Happy new year, folks. I hope it was a pleasant one for you and your family and I wish you the very best in this year.

As we enter 2024, I have a question for you — what did you learn this year? You see, I’ve always viewed life as a vehicle for learning lessons both large and small. One of the saddest things I’ve ever heard was a former co-worker when I was at the late and lamented WREB in Holyoke. This person declared one day that having been in radio for years, he had done it all and there was nothing left to learn.

I thought at the time I hope I never feel that way. And I’m happy to say that I don’t.

I’ve told a number of young reporters that we in this profession are lucky. We are paid to be ignorant. Our job is to ask questions about something we may not know much about in order to share that information with our audience. Most stories I have written in my career reflect a learning opportunity.

So, in no order of importance, let me share some of the things I’ve learned.

I’ve learned the cannabis industry may be peaking in terms of the ceiling for a customer base. There are certainly too many dispensaries in too many communities and now some are starting to fail. You might have seen that the company owned by pot celebrities Cheech and Chong purchased three dispensaries in Western Massachusetts. This is an interesting story on several levels and I am following it closely this year as cannabis has been one of the few statewide economic development issues in recent years.

The status of East-West Rail service is another lesson learned. Yes, there was progress made in 2023, but I’m now convinced that completing this project may take much longer than any proponent ever thought. Maybe I’ll live long enough to see it but I doubt it. I’m beginning to think the only way I’ll attend an opening ceremony is if someone brings my ashes to it.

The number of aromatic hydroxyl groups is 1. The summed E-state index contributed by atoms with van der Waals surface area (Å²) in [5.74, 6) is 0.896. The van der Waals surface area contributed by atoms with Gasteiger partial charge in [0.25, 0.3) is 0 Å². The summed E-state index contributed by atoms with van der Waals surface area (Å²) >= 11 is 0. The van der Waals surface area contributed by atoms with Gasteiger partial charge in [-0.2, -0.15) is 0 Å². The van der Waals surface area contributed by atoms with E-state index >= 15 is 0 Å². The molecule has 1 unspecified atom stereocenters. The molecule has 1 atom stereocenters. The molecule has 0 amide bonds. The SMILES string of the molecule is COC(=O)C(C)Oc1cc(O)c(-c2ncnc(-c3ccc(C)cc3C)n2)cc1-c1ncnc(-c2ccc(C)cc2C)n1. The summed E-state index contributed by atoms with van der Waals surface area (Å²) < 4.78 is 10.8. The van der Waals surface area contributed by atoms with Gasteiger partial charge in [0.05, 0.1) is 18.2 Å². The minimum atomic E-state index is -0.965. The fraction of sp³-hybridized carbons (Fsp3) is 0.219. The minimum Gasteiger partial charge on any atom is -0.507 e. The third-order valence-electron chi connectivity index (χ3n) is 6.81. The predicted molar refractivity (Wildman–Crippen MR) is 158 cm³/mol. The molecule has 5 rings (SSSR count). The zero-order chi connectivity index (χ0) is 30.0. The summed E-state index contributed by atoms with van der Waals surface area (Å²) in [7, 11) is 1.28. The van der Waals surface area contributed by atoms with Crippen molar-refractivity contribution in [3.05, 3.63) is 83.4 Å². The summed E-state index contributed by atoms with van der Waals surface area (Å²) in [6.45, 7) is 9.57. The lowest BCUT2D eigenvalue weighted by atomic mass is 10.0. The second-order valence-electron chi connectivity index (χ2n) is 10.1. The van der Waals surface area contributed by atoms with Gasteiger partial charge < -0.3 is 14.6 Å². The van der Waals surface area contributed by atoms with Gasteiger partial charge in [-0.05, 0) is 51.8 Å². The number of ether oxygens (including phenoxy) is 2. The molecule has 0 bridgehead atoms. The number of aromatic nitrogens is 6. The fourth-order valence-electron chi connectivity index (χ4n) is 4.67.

A poll released by LinkedIn that made news in 2023 stating that members of Generation Z — today’s Tweens — want to be a YouTuber influencer as a career. This result stunned me a bit — remember I am old, but this lesson shouldn’t have. Everyone wants to be “famous” and especially if that fame is achieved not by actually doing or creating something, but instead commenting on things other people have created.

Influencers and personality-based marketing are really nothing new. When I had to do a live endorsement commercial back in my radio days, that was influencing. Granted it was in the Stone Age, but as I told one influencer people in my generation were doing it before you were born. There was no response to that fact.

Another lesson learned.

A lesson that was continued through 2023 was that people love to talk about politics and local officials and yet when they have the chance to change things the majority don’t. It is apparently easier to complain than it is to vote. Springfield residents had a historical chance for change in 2023 and not even a quarter of the electorate turned out to vote. That was shameful.

Along with that lesson was another political one. Some people still believe in the politics of ethnic identity. It is true for much of America’s history people tended to support candidates from their ethnic group or religion. I had thought much of that thinking had evolved into people supporting a candidate not because of those factors but ones that didn’t involve race or religion.

A recent editorial in the African American Point of View by publisher Rick Hurst called out a number of prominent Black Springfield businesspeople, elected officials and activists for not supporting his son, former City Councilor Justin Hurst, in his run for mayor in 2023. Rick is a proud father and Justin was certainly a viable candidate, but his language and tone just wasn’t right for the 21st century. The lengthy piece actually may have alienated people who might consider supporting Justin for future endeavors.
2023 reinforced the lesson to me of the importance of relationships and friendships and to treasure the people who actually care about you. True friendships are rare and are to be nurtured.

The universe offers us chances to learn every day and I do my best to respond to them. I credit that habit of being an ignorant old reporter.

G. Michael Dobbs has worked for Reminder Publishing for 23 years of his nearly 50-year-career in the Western Mass. media scene, and previously served as the executive editor. He has spent his time with the publisher covering local politics, interesting people and events. The opinions expressed within the article are that of the author’s and do not represent the opinions and beliefs of the paper.

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